The bees' knees: "So I looked everywhere, you name it - UFOs, sightings, crop circles, sea monsters. I looked, I found them all. Like that stuff about the bees disappearing, I thought, I bet he's connected." He's not. Not quite yet.
Dusty Rose: Speaking of near misses... She's back from the alternate universe, and though she crosses paths with Donna, she doesn't know enough to follow her to the Doctor. Damn, that Doomsday music gives me the shivers.
The reference section: The Doctor asks to see an Adipose taker's cat flap, which might seen like a nod to a scene in Rose, but he replies to "I'm not really a cat person" with "No, I've met Cat People", which might be the humanoid cats from the year 5 billion.
But did you know the 7th Doctor adventure Survival was initially titled Catflap and featured teleporting Cheetah People?

Next Monday: Volcano Day

15 comments:

snell said...

In Journey's End it's revealed that Dalek Caan was "manipulating the timelines for ages. Getting Donna Noble to the right place at the right time." Perhaps he was working in concert with the Tardis, as he says "This would always have happened. I only helped."

It's interesting, because while I worship what Russell Davies has done shepherding the new series, I've never been the biggest fan of the scripts he's actually written himself, at least in the early series. They always seemed somehow a little too far to the comedy side for my tastes, a little too self-indulgent, and often not as tightly written and coherent as they should be, often producing some of the weaker stories (especially in Series 1). Partners in Crime pretty much pushes that to the limit for me. No matter how much clever foreshadowing their is to the season finale, those damned adipose babies push it to the border of panto...

Siskoid said...

We'll get to Dalek Caan in due course, but I think you're misinterpreting his role. He saw it coming, it would have happened anyway, and he helped it along. That's all we really know.

Perhaps the timeline bending around Donna helped make these events a focus for him, but I don't think he actually has anything to do with the Donna getting aboard the TARDIS. That would be giving him powers that are hard to justify. He did his part in getting the Daleks into position, but Donna is all TARDIS IMO.

I totally feel what you're saying about RTD. Takes a particular frame of mind. He's still able to surprise me with stuff like Midnight though. Why can't his writing always be that lean?

snell said...

Yes, all was forgiven with Midnight...but of course you'll get to that later.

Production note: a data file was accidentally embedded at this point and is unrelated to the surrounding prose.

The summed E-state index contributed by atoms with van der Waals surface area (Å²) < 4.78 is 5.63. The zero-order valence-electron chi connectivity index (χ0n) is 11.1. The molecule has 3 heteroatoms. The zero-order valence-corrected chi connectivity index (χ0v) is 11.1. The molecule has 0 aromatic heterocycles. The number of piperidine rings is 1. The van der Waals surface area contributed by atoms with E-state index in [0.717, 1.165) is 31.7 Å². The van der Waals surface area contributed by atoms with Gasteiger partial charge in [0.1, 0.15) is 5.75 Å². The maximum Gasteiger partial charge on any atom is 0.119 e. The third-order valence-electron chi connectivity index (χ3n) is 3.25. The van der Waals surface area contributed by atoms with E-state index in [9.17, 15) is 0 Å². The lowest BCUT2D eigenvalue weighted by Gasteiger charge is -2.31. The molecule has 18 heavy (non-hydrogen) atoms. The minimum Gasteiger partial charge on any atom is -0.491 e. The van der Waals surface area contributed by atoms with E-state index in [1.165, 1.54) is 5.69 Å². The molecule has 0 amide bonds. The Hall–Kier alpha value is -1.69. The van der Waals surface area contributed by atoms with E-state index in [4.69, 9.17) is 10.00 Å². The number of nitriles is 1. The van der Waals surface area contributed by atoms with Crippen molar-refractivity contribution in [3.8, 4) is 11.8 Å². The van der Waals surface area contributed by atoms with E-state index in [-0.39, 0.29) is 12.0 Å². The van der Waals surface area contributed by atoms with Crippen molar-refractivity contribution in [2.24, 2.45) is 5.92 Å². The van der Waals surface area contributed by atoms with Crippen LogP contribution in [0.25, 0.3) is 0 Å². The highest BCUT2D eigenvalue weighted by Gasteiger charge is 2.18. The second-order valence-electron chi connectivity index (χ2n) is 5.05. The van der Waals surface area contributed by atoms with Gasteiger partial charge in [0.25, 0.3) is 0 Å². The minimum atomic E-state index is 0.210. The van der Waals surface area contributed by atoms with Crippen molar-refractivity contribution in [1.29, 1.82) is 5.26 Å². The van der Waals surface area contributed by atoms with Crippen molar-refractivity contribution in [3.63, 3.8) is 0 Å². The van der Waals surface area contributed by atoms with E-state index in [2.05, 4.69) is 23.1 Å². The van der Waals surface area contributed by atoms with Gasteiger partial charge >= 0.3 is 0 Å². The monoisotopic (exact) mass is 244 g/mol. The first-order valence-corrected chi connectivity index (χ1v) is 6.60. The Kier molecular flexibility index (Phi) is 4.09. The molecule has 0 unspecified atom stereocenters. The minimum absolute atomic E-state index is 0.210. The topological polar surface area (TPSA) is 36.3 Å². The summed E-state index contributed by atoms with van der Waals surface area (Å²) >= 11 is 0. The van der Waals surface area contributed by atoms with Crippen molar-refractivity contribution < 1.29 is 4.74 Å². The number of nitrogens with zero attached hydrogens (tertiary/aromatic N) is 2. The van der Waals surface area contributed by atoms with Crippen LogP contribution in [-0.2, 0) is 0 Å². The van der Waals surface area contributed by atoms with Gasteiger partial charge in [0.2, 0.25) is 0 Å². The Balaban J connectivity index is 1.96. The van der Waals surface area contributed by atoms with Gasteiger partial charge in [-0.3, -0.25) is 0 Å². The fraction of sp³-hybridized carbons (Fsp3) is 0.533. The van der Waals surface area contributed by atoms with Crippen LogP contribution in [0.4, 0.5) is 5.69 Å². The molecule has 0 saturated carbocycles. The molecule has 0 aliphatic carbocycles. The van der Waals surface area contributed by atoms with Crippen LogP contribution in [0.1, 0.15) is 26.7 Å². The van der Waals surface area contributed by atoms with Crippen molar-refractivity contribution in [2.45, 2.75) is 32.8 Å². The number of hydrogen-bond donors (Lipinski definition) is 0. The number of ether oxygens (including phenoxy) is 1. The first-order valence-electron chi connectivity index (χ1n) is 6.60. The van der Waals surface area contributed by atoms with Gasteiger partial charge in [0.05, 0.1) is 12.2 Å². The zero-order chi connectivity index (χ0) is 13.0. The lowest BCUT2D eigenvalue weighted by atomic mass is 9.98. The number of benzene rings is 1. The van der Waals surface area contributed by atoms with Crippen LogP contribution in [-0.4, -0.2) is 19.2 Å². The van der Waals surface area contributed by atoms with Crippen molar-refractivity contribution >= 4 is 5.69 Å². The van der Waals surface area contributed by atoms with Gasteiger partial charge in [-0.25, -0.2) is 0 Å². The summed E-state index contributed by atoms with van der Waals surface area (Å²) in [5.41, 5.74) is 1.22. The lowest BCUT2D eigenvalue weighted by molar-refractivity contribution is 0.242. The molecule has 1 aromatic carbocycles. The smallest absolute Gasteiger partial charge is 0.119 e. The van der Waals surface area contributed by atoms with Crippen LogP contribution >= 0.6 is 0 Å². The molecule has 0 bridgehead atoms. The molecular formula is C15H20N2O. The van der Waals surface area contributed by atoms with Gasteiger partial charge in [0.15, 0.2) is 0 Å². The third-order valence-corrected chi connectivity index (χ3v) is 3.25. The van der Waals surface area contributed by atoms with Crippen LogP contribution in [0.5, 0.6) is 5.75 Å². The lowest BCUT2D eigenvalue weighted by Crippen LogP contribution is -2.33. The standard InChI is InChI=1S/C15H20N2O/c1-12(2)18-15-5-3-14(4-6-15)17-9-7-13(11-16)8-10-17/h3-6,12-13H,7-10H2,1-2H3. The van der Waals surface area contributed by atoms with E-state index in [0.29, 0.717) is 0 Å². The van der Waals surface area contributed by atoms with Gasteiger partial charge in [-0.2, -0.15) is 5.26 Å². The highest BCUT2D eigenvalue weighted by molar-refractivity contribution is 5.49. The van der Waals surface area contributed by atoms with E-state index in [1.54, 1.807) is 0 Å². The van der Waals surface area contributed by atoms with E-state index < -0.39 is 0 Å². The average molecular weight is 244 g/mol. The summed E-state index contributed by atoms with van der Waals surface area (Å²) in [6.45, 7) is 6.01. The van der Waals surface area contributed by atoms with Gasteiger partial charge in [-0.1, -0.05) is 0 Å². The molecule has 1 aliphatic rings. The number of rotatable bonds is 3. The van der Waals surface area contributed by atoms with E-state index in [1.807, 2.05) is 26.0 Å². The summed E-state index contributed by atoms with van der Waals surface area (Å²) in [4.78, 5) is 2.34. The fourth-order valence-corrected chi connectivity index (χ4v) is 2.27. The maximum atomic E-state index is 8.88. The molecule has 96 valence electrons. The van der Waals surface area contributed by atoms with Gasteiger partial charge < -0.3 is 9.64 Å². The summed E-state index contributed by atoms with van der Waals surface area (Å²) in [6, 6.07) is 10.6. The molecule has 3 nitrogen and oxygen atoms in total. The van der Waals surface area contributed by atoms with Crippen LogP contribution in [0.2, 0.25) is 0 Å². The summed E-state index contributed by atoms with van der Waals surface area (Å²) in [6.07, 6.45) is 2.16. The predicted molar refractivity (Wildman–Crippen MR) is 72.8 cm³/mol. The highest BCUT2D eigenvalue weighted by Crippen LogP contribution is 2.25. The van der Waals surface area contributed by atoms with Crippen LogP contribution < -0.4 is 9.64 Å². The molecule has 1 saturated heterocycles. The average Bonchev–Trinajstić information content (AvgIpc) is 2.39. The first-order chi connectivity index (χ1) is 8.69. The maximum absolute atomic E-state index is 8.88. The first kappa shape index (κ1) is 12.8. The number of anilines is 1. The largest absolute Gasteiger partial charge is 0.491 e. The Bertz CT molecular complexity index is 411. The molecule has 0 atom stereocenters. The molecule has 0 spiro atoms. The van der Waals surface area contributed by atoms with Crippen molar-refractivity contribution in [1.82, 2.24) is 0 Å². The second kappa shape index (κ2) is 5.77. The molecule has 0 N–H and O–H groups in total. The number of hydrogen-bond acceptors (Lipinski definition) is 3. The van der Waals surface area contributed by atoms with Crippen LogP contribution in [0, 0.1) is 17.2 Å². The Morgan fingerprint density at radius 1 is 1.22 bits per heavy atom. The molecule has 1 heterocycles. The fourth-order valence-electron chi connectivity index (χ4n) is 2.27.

The "Getting Donna Noble to the right place at the right time" is a direct quote from the Doctor. As to whether that's getting Donna on board the TARDIS in the first place, or making sure she's on board for the biological metacrisis, who can say? Caan, after all, "saw Time," which sounds similar to what happened to Rose when she merged with the Vortex and manipulated time and space...

Siskoid said...

I'll certainly look at those scenes more closely when I get to them!!

Jayunderscorezero said...

I must be mad. Midnight was the only episode of series four that I actually switched off about halfway in.

Siskoid said...

I'll reveal why it was one of the good bits in a few weeks :)

The Mutt said...

Hey Siskoid, what do you think of Primeval?

Siskoid said...

You tell me!

I like a lot of Brit-TV, but I don't have ready access to it. It's on my radar though... is it worth investing in?

The Mutt said...

I watched the first two seasons. Got them from Netflix.

I think it's terrific. Great effects, cool story and an engaging cast. Each episode leaves you dying to know what happens next.

Plus, the show features three women who are as different as a peach, a steak and a donut, but each equally as delicious.

Highly recommended.

Jeff R. said...

Transformation this season has a fairly specific sub-motif: it is almost always about becoming something less than what you were, or dying but leaving behind something similar, but also signficantly lesser, than yourself. (Obviously in service of foreshadowing the ending, and establishes a continuuum that helps in selling it as a fulfillment of Caan's prophecy of death.) Astrid is the first example, obviously, leaving a weak echo to see the stars. Here we have the literal version, with millions losing body mass...

Siskoid said...

Mutt: I guess you've convinced me!

Jeff: Depends on how you look at it. Your fat becomes a number of alien babies. A despicable business man becomes a peace loving Ood. A child becomes a massive computer. A bee becomes a man (though vice-versa). Gloop becomes Martha. A blood sample becomes a semi-Timelord or a race of Daleks. And of course, Donna's becoming.

I think there are examples of both good and bad (turning to stone, for example).

Jeff R. said...

Hm. We also have the Free Ood being lobotomized, but remaining as functional slaves (and even functional, if diminished Ood when the big brain is freed), people being killed in reality but remaining as echoes in their spacesuit circuitry in the Library (or as more-complete but still not utterly whole digital Ghosts in it's computer), Agatha Christie losing the memory of her greatest adventure, the Colonists all being killed but continuing as battle-locked clones. And the loss of voices in Midnight, as well. It may be a separate Motif from the transformations you list, but it's there, and it's a kind of hollowing-out made literal by the Adipose (although, of course, even moreso in Davros).

Like I said, I think it's point is to sell counting Donna's fate as 'the Death of a Companion'. They form a continuum, these things. It's tough to deny that Astrid died, or the various Vashtunerada victims, but if you can count what happened to River as death then Donna is easier...

Pippy said...

My thought about the adipose was maybe they took on forms that were appealing to their hosts so they wouldn't be so likely to be squished by their surrogate parent.

Siskoid said...

Isn't that what ALL babies do?

Anonymous said...

Well human babies look a lot more like the slitheen than they do like the adipose but which do you think looks cuter (clue:not the ones with the flatulence problem) ?